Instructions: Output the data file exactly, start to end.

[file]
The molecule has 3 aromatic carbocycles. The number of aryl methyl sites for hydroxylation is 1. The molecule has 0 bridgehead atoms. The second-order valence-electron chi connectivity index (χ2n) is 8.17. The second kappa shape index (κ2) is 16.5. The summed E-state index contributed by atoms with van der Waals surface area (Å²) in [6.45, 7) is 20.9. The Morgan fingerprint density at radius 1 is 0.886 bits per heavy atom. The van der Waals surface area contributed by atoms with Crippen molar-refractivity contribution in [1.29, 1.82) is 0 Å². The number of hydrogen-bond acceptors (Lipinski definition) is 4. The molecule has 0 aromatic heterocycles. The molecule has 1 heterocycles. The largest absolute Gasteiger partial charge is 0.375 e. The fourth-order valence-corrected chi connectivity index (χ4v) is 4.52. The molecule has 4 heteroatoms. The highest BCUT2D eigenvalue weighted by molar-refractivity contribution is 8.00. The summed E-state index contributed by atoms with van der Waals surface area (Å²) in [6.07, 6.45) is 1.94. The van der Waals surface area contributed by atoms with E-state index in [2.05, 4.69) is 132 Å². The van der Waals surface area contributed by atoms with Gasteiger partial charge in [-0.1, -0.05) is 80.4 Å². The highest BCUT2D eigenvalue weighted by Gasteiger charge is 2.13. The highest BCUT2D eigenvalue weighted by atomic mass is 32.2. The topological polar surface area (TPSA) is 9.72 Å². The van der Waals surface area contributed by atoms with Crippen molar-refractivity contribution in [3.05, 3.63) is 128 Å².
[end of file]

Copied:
The molecule has 3 aromatic carbocycles. The number of aryl methyl sites for hydroxylation is 1. The molecule has 0 bridgehead atoms. The second-order valence-electron chi connectivity index (χ2n) is 8.17. The second kappa shape index (κ2) is 16.5. The summed E-state index contributed by atoms with van der Waals surface area (Å²) in [6.45, 7) is 20.9. The Morgan fingerprint density at radius 1 is 0.886 bits per heavy atom. The van der Waals surface area contributed by atoms with Crippen molar-refractivity contribution in [1.29, 1.82) is 0 Å². The number of hydrogen-bond acceptors (Lipinski definition) is 4. The molecule has 0 aromatic heterocycles. The molecule has 1 heterocycles. The largest absolute Gasteiger partial charge is 0.375 e. The fourth-order valence-corrected chi connectivity index (χ4v) is 4.52. The molecule has 4 heteroatoms. The highest BCUT2D eigenvalue weighted by molar-refractivity contribution is 8.00. The summed E-state index contributed by atoms with van der Waals surface area (Å²) in [6.07, 6.45) is 1.94. The van der Waals surface area contributed by atoms with E-state index in [2.05, 4.69) is 132 Å². The van der Waals surface area contributed by atoms with Gasteiger partial charge in [-0.1, -0.05) is 80.4 Å². The highest BCUT2D eigenvalue weighted by Gasteiger charge is 2.13. The highest BCUT2D eigenvalue weighted by atomic mass is 32.2. The topological polar surface area (TPSA) is 9.72 Å². The van der Waals surface area contributed by atoms with Crippen molar-refractivity contribution in [3.05, 3.63) is 128 Å².